Adopting During COVID-19: An Interview with Adoption Attorney Faith Getz Rousso

Adoptive parents during corona virus

Perhaps no one understands staying optimistic during times of uncertainty quite like adoptive parents. So even during these unprecedented times, it isn’t surprising to learn that so many are still moving forward with their plans to adopt. COVID-19 has impacted almost every aspect of our daily lives. And yet adoptions are still taking place and women are connecting with hopeful parents. Even with all these challenges, an adoption journey does not need to go on pause. recently had the pleasure of speaking with New York-based adoption attorney Faith Getz Rousso about the current state of adoption during the Coronavirus pandemic. As expected, she has some encouraging words for adoptive families. Despite financial uncertainties, health concerns, and quarantine fatigue, her advice to adoptive families remains consistent: if you can’t picture your future without being a “mommy” or “daddy,” don’t give up your search and most certainly, never give up hope.

What are you hearing from your families during the pandemic? How are they holding up? I believe most of my families have a lot of time on their hands, as the majority are working from home. I am hearing a more “cynical” response to being contacted by an expectant parent. There are a lot of “arm-chair” investigators who are spending an enormous amount of time searching for the expectant parent on social media and on the Internet. It is unusual for our clients to call me and say, “I was contacted by --- and I saw their FB page, and their IG, and they have Tik-Tok videos, and maybe a boyfriend named... and a dog .... and .....” It is more typical, to receive a heads up that an expectant parent contacted them, where they are from, and possibly a due date.

What are the effects of all this free time? Adoptive parents now have a lot of time to overthink each communication, which causes anxiety. There is also a lot of time to consider the “what-ifs”. Being permitted to travel out-of-state is a potential issue that many clients are questioning and causing them stress concerning the logistics of getting to the birth of a baby for placement.

In your opinion, what will the post-COVID-19 adoption world look like? At the risk of sounding cliché, there will probably be a lot of births 9-10 months from now. With this influx of babies, I think for the first time in many years, there will be fewer adoptive parents than babies being placed for adoption. The uncertain economic climate will most likely take a toll on both expectant parents and families that were considering adopting. Unfortunately, expectant parents who may be in crisis and having a difficult time supporting themselves will look for stability and safety or their child. It will be reassuring for them to know their child is being loved and protected even in unpredictable and dubious times.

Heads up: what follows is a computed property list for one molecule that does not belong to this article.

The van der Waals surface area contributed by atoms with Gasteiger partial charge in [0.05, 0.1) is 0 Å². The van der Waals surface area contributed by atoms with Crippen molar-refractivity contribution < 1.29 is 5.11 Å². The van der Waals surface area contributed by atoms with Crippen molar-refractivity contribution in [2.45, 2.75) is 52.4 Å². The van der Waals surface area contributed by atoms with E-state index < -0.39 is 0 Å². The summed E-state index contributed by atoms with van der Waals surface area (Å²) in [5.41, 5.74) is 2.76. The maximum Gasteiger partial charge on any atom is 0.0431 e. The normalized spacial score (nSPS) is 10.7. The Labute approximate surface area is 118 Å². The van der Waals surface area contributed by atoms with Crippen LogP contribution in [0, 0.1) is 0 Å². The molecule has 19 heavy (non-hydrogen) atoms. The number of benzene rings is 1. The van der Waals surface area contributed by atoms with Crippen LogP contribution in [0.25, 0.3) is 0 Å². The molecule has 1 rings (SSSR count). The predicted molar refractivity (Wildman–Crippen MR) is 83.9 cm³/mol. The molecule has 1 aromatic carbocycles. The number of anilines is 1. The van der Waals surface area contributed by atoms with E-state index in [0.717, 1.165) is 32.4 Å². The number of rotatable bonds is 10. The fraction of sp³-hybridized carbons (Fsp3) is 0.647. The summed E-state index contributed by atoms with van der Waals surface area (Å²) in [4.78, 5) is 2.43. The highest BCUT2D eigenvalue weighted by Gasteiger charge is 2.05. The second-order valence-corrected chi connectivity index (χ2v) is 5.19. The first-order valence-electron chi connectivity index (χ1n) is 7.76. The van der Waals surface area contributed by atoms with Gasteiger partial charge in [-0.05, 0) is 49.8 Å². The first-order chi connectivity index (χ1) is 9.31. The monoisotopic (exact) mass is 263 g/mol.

Tell us about some of the challenges adoptive parents may face as a result of COVID19. Speaking about finances and adoption in the same breath is taboo. Unfortunately, the reality of adoption is that expectant parents often place their baby for adoption because of their financial situation. They are not able to provide for themselves and a baby, or they don’t have a stable housing situation or support of their families. It is unfortunate, but I believe that there will be more babies placed for adoption, and many expectant parents will be requesting adoptive parents to provide assistance with their living expenses. As a result, this will filter the adoptive parents who cannot provide the approved expenses relating to the birth and pregnancy that an expectant parent may require due to their own financial situation post-Corona Virus.

What would you like to say to families that are considering stopping their search? Look in the mirror. Can you imagine your future without being a “mommy” or “daddy”? If not, then don't stop your search. Tweak it. Spend more time getting yourselves out there in ways that don’t cost a lot of money. Follow more people on IG. Respond to other’s posts. Speak to your friends, family, clergy, physicians, and let them know that you WILL be forming your family through adoption. Stay positive. Remember, your life is awesome now ... having a baby will make it better. Lean on your friends and family for support, you are fortunate to have people in your life that love you and want to help make your dreams come true.

Can you offer adoptive parents any encouraging words or advice during this tough time of financial uncertainty? Create a budget. It doesn’t have to be all about the money. If you can’t spend a lot of money on GoogleAds or newspapers ... stay on an adoption website (i.e. and then supplement your outreach through friends/family and social media. Make small changes in your lifestyle, don’t eat out as much, stay local rather than go on a lavish vacation, give meaningful gifts rather than extravagant presents. Speak to your adoption professional about the various grants and loans available to adopt. The bottom line is don’t give up on your dream of being a parent.